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A pseudoscience is a belief or process which masquerades as science in an attempt to claim a legitimacy which it would not otherwise be able to achieve

on its own terms; it is often known as fringe- or alternative science. The most important of its defects is usually the lack of the carefully controlled and thoughtfully interpreted experiments which provide the foundation of the natural sciences and which contribute to their advancement. Of course, the pursuit of scientific knowledge usually involves elements of intuition and guesswork; experiments do not always test a theory adequately, and experimental results can be incorrectly interpreted or even wrong. In legitimate science, however, these problems tend to be self-correcting, if not by the original researchers themselves, then through the critical scrutiny of the greater scientific community. Critical thinking is an essential element of science.

Some other kinds of defective science

There have been several well-documented instances in which the correction process referred to above was delayed until after the initial incorrect interpretation became widely publicized, resulting in what has been called pathological science. The best known of these incidents are the "discoveries" of N-rays, of polywater, and of cold fusion. All of these could have been averted if the researchers had not been so enthused with their results that they publicized them before they had received proper review by others. Human nature being what it is, there is always some danger of this happening; to discourage it, most of the prestigious scientific journals will refuse to accept reports of noteworthy work that has already been made public. Another term, junk science, is often used to describe scientific theories or data which, while perhaps legitimate in themselves, are believed to be mistakenly used to support an opposing position. There is usually an element of political or ideological bias in the used of the term. Thus the arguments in favor of limiting the use of fossil fuels in order to reduce global warming are often characterized as junk science by those who do not wish to see such restrictions imposed, and who claim that other factors may well be the cause of global warming. A wide variety of commercial advertising (ranging from hype to outright fraud) would also fall into this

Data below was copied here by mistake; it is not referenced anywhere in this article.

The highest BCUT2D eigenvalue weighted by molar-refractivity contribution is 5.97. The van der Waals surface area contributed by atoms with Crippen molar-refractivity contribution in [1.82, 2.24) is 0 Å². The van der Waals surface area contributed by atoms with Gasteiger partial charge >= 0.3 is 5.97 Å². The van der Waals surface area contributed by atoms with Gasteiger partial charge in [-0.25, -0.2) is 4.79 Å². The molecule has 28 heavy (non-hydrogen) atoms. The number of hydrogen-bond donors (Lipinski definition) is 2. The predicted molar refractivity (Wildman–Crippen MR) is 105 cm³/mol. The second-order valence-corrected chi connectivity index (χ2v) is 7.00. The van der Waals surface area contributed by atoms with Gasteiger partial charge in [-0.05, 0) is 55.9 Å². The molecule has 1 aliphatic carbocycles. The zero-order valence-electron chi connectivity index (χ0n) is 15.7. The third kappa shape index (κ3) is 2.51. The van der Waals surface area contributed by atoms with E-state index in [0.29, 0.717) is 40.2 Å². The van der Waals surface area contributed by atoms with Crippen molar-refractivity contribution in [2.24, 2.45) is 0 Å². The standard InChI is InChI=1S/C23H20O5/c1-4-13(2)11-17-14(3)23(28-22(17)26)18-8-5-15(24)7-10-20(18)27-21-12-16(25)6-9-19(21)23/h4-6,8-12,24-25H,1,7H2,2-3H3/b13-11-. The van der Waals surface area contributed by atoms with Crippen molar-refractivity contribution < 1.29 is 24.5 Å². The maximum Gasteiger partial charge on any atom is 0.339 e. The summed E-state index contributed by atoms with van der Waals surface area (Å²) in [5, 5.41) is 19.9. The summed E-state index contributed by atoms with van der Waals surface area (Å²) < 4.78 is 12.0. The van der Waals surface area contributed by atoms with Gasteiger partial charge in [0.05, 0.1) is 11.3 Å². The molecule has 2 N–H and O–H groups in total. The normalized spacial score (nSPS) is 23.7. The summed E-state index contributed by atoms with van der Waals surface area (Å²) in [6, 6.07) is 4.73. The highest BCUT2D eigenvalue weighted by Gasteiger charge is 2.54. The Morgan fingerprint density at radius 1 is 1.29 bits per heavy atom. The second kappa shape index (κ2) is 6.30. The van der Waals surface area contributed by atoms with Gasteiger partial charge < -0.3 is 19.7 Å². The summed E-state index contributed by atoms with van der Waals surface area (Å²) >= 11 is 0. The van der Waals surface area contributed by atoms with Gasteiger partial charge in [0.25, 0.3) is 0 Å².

2. obsolete. "9944100% Pure: It Floats" This description of Ivory Soap is a classic example of junk science from the 19th century. Not only is the term "pure" meaningless when applied to an undefined mixture such as hand soap. Examples of such theories are quantum theory. but is so much more vivid and easily grasped than the one that supplanted it that it shows no sign of dying out. The low density is achieved by beating air bubbles into it. which would logically encompass all of the evils being discussed here. But in science. or over-simplified expositions of scientific ideas. the term has a much more limited meaning. actually reducing the "purity" of the product and in a sense cheating the consumer. "It's only a theory" In ordinary conversation. a picture that was discredited in the 1920's. Finally. An example would be the statement that electrons revolve in orbits around the atomic nucleus. there is just plain bad science. the word "theory" connotes an opinion. usually because they are not consistent with new observations. at its most egregious it might better be described as deceptive science.category. As theories become more mature. but is commonly used to describe well-intentioned but incorrect. they grow into more organized bodies of knowledge that enable us to understand and predict a wider range of phenomena. Einstein's theories of relativity. Theories that have been shown to be incorrect. incomplete. and evolution. a conjecture. All other theories In other words . It commonly draws upon established principles and knowledge with the aim of extending them in a logical and consistent way that enables one to make useful predictions. but the implication that its ability to float is evidence of this purity is deceptive. or a supposition. All scientific theories are tentative and subject to being tested and modified. A scientific theory is an attempt to explain some aspect of the natural world in terms of empirical evidence and observation. Scientific theories fall into two categories: 1.